Scientists discover exactly how bats fly

University of Maryland scientists using infrared cameras and ultrasonic microphones have found exactly how a bat moves in response to sound.

The researchers found a strong and predictable connection between where a bat "looks" with its sonar beam -- its acoustic gaze -- and how it flies.

Scientists have known bats "see" by emitting sounds and listening for the echoes that are returned.

What hasn't been known is if bats convert what they hear into what they do in the same way humans convert vision into action.

Now, University of Maryland Psychology Professor Cynthia Moss and doctoral student Kaushik Ghose have discovered a bat directs its beams of sound ahead of its flight, like a flashlight. If it directs its beam to the left, about a tenth of a second later it turns to the left. By adjusting how sharply it follows its beam, the bat is able to adapt between "looking" in a search mode and "homing" in attack mode.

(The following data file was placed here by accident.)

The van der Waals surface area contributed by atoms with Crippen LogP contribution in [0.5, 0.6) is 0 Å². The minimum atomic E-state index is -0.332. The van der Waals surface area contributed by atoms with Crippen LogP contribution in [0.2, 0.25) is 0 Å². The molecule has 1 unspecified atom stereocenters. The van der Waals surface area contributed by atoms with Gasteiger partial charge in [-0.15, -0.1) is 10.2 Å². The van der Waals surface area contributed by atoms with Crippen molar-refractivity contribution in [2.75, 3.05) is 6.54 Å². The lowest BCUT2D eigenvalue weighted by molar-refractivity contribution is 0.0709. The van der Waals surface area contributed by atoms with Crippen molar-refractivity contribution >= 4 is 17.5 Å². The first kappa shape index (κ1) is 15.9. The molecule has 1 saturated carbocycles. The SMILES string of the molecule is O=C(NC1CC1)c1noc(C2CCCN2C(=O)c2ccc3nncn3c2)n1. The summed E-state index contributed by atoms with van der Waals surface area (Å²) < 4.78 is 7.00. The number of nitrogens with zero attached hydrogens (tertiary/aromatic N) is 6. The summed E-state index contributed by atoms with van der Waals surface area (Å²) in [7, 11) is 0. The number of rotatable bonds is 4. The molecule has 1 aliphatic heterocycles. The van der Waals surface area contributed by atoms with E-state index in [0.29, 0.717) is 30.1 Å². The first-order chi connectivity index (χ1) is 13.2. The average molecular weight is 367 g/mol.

Moss said the discovery is remarkable. "Such an adjustable linkage between vision and locomotion hasn't been found yet in sighted animals," she said.

The study appears in the Journal of Neuroscience.

Copyright 2006 by United Press International


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Citation: Scientists discover exactly how bats fly (2006, February 7) retrieved 25 August 2019 from https://phys.org/news/2006-02-scientists.html
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